Hell Or High Water

Hell Or High Water

Starring: Jeff Bridges, Chris Pine, Ben Foster, Dale Dickey, Amber Midthunter, Katy Mixon (Rated MA – 102 min).

Complex, harsh, contemporary western packs a punch, a brilliantly intense look at brotherhood and what lengths someone would go to for family.

Tanner (Ben Foster) and Toby (Chris Pine) are siblings with underlying motivations to pull off a series of heists across multiple banks in the Texas midland taking less than one thousand dollars per hit in an attempt to keep their actions a low priority with authorities. 

Tracking the robberies is Marcus Hamilton (Jeff Bridges), the grizzled Texas Ranger who has seen everything making it his mission to catch up with the wild boys on the run. Oscar winner Bridges is one of the few true Hollywood modern screen legends, however let’s not talk about Seventh Son (2014) and lean more towards excellent recent turns in True Grit (2010) and Crazy Heart (2009). He is made for this role in the ten gallon hat. 

World weary Ranger Hamilton is funny, tender then suddenly obnoxious. He says what he thinks but judges fairness due to a layer of grief which he holds on to. Determined to lay down the law, his pursuit of criminals changes with the profiles and early on, he has a feeling these brothers may be relatively harmless, just in need of survival cash.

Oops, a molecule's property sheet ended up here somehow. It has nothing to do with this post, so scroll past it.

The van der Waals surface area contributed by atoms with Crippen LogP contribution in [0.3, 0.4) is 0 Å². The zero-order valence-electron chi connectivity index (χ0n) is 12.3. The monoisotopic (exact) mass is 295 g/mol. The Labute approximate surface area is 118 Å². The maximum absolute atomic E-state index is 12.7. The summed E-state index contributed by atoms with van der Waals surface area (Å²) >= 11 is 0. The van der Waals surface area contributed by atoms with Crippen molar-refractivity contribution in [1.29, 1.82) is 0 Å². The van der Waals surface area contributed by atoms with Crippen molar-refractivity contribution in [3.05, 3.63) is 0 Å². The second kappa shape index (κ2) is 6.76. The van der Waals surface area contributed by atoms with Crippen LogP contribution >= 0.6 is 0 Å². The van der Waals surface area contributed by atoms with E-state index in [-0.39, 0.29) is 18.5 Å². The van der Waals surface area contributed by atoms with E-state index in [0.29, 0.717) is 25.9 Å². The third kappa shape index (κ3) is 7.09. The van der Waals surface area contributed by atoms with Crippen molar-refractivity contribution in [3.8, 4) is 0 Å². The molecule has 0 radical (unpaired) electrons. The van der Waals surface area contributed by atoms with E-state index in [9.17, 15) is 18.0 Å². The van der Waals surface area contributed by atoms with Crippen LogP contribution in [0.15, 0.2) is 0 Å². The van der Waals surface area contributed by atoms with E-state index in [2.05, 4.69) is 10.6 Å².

Not your average western, be prepared, it’s slow burning. Written by Taylor Sheridan (Sicario), he certainly knows how to wind-up a plot to challenge conventional storytelling. Cinematography tonally shows landscapes of Texas in sharp focus although most of it is anything but pretty in favour of beaten up caravans, oil wells and pastures of dead grass. Complementing the outstanding film is a soundtrack featuring a bunch of moody, scene appropriate music from Nick Cave.

Foster and Pine have their chemistry perfected as total opposites but solid brothers in arms. While all grown up child star Amber Midthunder (Sunshine Cleaning – 2008) is superior in limited screen time. Charasmatic Bridges is the backbone of the heavy themes grappled with, while a few twists to the tale just when you think everything is sorted only extends the suspense. 

Shane A. Bassett

  Related Articles:

  • Share this:

CONTACT

Email us regarding this article below:

Your details will not be published. Required fields are marked *


© 2017 Sydney Unleashed. All Rights Reserved.